Ahead of the recent ballot initiatives in Colorado and Washington, the Colorado Center on Law & Policy estimated that legalization would yield $60 million in state and local revenue and savings by 2017, and perhaps double thereafter. And Washington's Office of Financial Management estimated that a "fully functioning" marijuana industry could bring in nearly $2 billion in revenue over the next five years.
"Fully functioning." Therein lies the rub.
Both the Colorado and Washington estimates came with caveats explaining the obvious: Any revenue projection is contingent on the federal government not enforcing the laws that still render possession of an ounce of marijuana illegal -- even in Colorado and Washington.
University of Virginia law professor Richard Bonnie, co-author of "Marijuana Conviction: A History of Marijuana Prohibition in the United States," said it's a tricky equation.
"There is something attractive about saying you've got this underground market that's not going away, that you're missing a tax opportunity," he said. "The amount of tax revenue you're going to derive from it is going to depend on what your regulatory approach is going to be."
Bonnie was part of the commission that futilely recommended marijuana decriminalization to President Richard Nixon in the 1970s, but he is quick to emphasize that states must step gingerly if marijuana is legalized.
There were many problems with regulating alcohol post-Prohibition, and there still are today. More than a third of eight-graders say they've used alcohol, and almost three-quarters of high schoolers have gotten drunk.
"You have to have a model that doesn't seem to actively encourage use in ways that are harmful to society and the individual," he said, noting the modern regulation of cigarettes provides an admirable model.
Though the Tax Policy Center reports state and local governments collected $17.3 billion in tobacco taxes in 2010, cigarette use, especially among youngsters, has dropped almost 33% since 2000, according to the Centers for Disease Control and Prevention.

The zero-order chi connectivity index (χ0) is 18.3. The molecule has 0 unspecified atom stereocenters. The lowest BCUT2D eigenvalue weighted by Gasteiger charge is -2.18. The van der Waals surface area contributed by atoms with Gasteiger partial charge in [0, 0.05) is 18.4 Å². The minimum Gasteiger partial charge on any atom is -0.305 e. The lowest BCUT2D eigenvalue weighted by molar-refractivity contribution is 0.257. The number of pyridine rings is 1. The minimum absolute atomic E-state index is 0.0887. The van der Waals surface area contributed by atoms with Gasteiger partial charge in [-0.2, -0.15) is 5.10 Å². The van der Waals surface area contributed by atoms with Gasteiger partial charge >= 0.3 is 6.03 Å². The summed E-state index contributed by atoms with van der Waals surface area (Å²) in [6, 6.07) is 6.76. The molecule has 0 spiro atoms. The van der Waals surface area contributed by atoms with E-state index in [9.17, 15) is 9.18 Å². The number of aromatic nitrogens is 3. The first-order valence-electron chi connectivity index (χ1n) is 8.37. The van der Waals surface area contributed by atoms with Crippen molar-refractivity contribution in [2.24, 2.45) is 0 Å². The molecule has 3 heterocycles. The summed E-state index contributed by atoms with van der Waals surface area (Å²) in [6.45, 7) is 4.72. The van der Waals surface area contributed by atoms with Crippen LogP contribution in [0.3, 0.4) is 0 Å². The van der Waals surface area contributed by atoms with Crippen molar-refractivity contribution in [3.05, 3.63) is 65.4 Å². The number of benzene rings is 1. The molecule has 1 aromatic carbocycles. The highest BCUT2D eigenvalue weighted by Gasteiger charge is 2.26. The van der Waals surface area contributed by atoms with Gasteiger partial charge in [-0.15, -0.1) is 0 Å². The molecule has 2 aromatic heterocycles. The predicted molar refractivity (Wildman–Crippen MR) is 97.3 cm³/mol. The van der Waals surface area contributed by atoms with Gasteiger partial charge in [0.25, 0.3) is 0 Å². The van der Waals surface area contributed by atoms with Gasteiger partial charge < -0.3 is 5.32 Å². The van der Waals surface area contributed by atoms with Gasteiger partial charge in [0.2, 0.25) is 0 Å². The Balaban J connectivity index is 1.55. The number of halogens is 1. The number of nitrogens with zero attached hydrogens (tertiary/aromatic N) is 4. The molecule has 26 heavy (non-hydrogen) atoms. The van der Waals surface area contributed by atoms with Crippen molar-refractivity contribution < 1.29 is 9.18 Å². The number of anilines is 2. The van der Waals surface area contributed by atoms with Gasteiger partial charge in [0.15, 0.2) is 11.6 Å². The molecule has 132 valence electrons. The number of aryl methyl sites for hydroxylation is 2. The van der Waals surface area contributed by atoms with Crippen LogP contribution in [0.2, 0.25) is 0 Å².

Looking into the crystal ball
When alcohol Prohibition was lifted in 1933, regulation was left to the states. Oklahoma stayed dry until 1959, Mississippi until 1966.
Bonnie said he sees marijuana legalization advocates leaning toward a similar model. But, he warns, "there is a social cost to a regulatory regime that taxes and becomes dependent on the revenue."
Overtax it, and you create another dilemma: black markets and the smuggling of marijuana from state to state, a la post-Prohibition. Canada and Sweden learned that lesson with cigarette taxes in the 1990s.
All of this is putting the roach before the joint, of course. Marijuana, no matter what Colorado and Washington say, remains illegal at the federal level.
Experts are reluctant to forecast when that might change. Aldrich predicts federal legalization by 2017, but he concedes that in 1969 he predicted the federal government would relent by 1979.
Judge Kane said he foresees marijuana following a similar path as alcohol. Toward the end of Prohibition, judges wantonly dismissed violations or levied fines so trivial that prosecutors quit filing cases, he said.
While he sees marijuana laws that target kingpins, traffickers and those who engage in violence remaining in place, he believes possession laws are endangered, he said.
"The law is simply going to die before it's repealed. It will just go into disuse," Kane said. "It's a cultural force, and you simply cannot legislate against a cultural force."